The word “Lent” itself comes from an Old English word for spring that means “lengthening,” and has been used to designate the “long time” it may take for the arrival of Easter—which for Christians heralds the resurrection of Jesus—but also has significance for non-Christians who eagerly wait for the Earth to come alive with the arrival of Spring. Unlike Easter, Lent is not typically observed by Unitarian Universalist families, but it could have sacred relevance to us in our faith tradition, too.
Some families regularly observe the Advent season in a reverent way during the winter holidays, and so this year during Lent (which began with Ash Wednesday on March 9), I will be teaching my children the valuable lesson of giving up—or doing without something—in order to appreciate what we so often take for granted in life.
There was some initial resistance from my eight-year-old son, of course, and I had to help him come up with something reasonable for him to do without for the coming weeks (giving up school, for instance, was out of the question). My teenage daughter was initially excited about the idea and full of enthusiasm, fully on board with the idea. However, as the weeks progress, I imagine her positive energy may very dwindle a bit as the challenge of the experience sets in. This is only to be expected. After all, if it’s too easy, then it wasn’t truly a lesson in setting limits and overcoming temptation.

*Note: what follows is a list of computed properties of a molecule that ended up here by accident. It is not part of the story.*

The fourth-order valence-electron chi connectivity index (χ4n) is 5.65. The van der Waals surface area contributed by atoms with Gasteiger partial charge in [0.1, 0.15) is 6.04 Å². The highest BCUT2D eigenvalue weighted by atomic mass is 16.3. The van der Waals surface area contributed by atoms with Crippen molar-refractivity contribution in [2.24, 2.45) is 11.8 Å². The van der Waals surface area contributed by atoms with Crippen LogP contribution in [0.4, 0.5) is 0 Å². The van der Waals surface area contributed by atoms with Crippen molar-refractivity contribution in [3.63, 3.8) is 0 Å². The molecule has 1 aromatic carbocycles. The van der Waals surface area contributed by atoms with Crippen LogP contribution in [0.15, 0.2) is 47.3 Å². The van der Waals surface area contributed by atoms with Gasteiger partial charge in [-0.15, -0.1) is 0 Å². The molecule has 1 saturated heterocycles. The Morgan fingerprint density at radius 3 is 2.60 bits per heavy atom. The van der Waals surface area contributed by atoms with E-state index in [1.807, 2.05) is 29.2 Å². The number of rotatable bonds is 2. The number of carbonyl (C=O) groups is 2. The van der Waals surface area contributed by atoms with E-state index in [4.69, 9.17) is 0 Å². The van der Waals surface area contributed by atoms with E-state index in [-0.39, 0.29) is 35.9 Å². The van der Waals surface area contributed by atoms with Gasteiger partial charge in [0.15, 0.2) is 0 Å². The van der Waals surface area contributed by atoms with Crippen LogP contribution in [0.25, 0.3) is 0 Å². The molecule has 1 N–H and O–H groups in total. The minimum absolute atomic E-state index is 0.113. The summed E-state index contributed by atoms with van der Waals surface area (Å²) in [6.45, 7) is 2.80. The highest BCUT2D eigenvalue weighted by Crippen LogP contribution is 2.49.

If your family is already vegetarian or vegan, then the meatless Fridays will not have much value in your home. However, all families can gain a real sense of meaning by doing without to appreciate the greater good, particularly if a simple meal is connected with any possible monetary “savings” which can be given to a food bank or used to purchase food for a local food pantry. Families could also explore possible meal programs in the local area and make a meal to donate and prepare each week during the Lenten season. Even young children can assist with cooking a big pot of soup, chili, or Sloppy Joes and help with tossing of a large salad.
What are some of the ways that you teach self-discipline and restraint in your family? Do you feel our faith tradition helps you with this process or gives voice to these values in your parenting? Are there ways you can incorporate a time of doing without or giving to others into your family’s life?
Photograph above ©Red Barn Studio/iStockphoto
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Michelle Richards is the author of Tending the Flame: The Art of Unitarian Universalist Parenting (Skinner House, 2010).